It’s been almost a year since the Pakistani visionary, MalalaYousafzai was shot by the Taliban for something that is literally taken for granted in many other parts of the world; education for girls! But in Pakistan’s SWAT Valley, education for women is unheard of and is considered anti-Islamic.
Malala was shot in the head by the Islamist Taliban who later took claimed responsibility for the attack and cited that Malala’s views were pro-western and not suited for Islamic women.
The assassination attempt left Malala critically wounded in the head. She was treated in a local hospital in Pakistan, and was later airlifted to a hospital in Britain where doctors repaired the damaged portions of her skull using titanium plates. Forever unable to return safely to her homeland, Malala opted to join a school in Birmingham in England after recovering from the ordeal.
Unlike many other visionaries who chose to retreat behind closed doors after being attacked for their views though, Malala decided to come back stronger and more confident of her aim to make education a must for several children around the world, including the 5 million school dropouts in Pakistan.
On 12th July 2013, the day of her 16th birthday, Malala addressed a large gathering comprising of the U.N. Secretary General Ban Ki-moon and over 1000 students at the Youth Assembly at the United National headquarters located in New York, USA. The sole aim of Malala’s passionate speech was to urge the world leaders to provide free education for all children as that, she believed, was the only way to change the world for the better and improve lives.
In her speech, Malala quoted as to how the terrorists who shot her would have wanted her to stop her ambitions and change her aims, and how she came back with nothing but more power, strength and courage, diminishing any form of fear, weakness and hopelessness she had felt earlier.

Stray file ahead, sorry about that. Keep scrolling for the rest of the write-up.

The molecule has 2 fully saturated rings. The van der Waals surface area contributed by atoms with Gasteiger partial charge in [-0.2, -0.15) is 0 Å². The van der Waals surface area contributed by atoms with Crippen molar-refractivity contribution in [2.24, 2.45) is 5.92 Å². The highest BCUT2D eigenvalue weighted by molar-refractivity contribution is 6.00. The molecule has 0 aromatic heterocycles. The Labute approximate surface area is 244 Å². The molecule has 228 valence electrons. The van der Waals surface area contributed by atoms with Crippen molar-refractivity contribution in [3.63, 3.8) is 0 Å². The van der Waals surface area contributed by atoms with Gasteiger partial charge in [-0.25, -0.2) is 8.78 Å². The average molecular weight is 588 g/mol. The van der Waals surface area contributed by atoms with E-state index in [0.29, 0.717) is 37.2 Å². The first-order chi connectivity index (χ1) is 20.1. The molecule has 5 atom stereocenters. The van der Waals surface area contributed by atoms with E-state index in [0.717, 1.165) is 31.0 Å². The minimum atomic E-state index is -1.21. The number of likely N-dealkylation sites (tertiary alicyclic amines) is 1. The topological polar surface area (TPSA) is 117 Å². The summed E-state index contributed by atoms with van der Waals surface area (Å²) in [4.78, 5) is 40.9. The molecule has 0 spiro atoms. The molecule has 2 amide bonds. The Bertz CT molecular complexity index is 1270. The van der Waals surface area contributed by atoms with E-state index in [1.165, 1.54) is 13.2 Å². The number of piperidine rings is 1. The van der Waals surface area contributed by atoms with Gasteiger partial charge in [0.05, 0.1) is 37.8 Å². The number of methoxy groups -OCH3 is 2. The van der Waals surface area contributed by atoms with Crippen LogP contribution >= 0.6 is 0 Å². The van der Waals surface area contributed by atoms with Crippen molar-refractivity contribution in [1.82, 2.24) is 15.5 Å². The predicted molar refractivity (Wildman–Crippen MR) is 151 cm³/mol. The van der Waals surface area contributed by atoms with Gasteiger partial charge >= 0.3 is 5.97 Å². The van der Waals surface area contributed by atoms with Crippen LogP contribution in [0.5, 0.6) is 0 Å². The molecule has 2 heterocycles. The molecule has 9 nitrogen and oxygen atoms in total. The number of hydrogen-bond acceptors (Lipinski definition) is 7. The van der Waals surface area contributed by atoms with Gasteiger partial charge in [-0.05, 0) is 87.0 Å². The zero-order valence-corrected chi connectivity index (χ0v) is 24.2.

Amidst several cheers from the audience, Malala claimed how the bullets that injured her body paved way for a silence to erupt into thousand voices to advocate basis educational rights to children around the world.
This was her first speech since her attack. But Malala did not hold back or restrain her thoughts as she said “Let us pick up our books and pens. They are our most powerful weapons. One child, one teacher, one pen and one book can change the world. Education is the only solution. I am not against anyone, neither am I here to speak in terms of personal revenge against the Taliban or any other terrorist group. I’m here to speak up for the right of education for every child.I want education for the sons and daughters of the Taliban and all terrorists and extremists. I do not even hate the talib who shot me. Even if there is a gun in my hand and he stands in front of me, I would not shoot him.”
By the end of her speech, Malala presented a petition signed by over 4 million people supporting nearly 57 million education deprived children around the world to Ban. The petition urged for world leaders to provide funds for new schools, teachers and books. It also urged world leaders to work actively against child labor, trafficking and marriage. Ban reiterated by saying that the UN would commit to set up a goal that would see all children around the world in school by 2016.
The 12th of July was named ‘Malala Day’, and Ban admired her vision and courage as he said “No child should have to die for going to school. Nowhere should teachers fear to teach or children fear to learn. Together, we can change this picture. Together, let us follow the lead of this brave young girl, Malala.”
With Malala’s inspiring speech reaching the far corners of the earth, the time has come for humanity to take up a stand on what is right and wrong. Only education can save the earth and its people, and tackle extremists trying to destroy both. As said by Malala herself, “The extremists were and they are afraid of books and pens, the power of education frightens them. They are afraid of women.”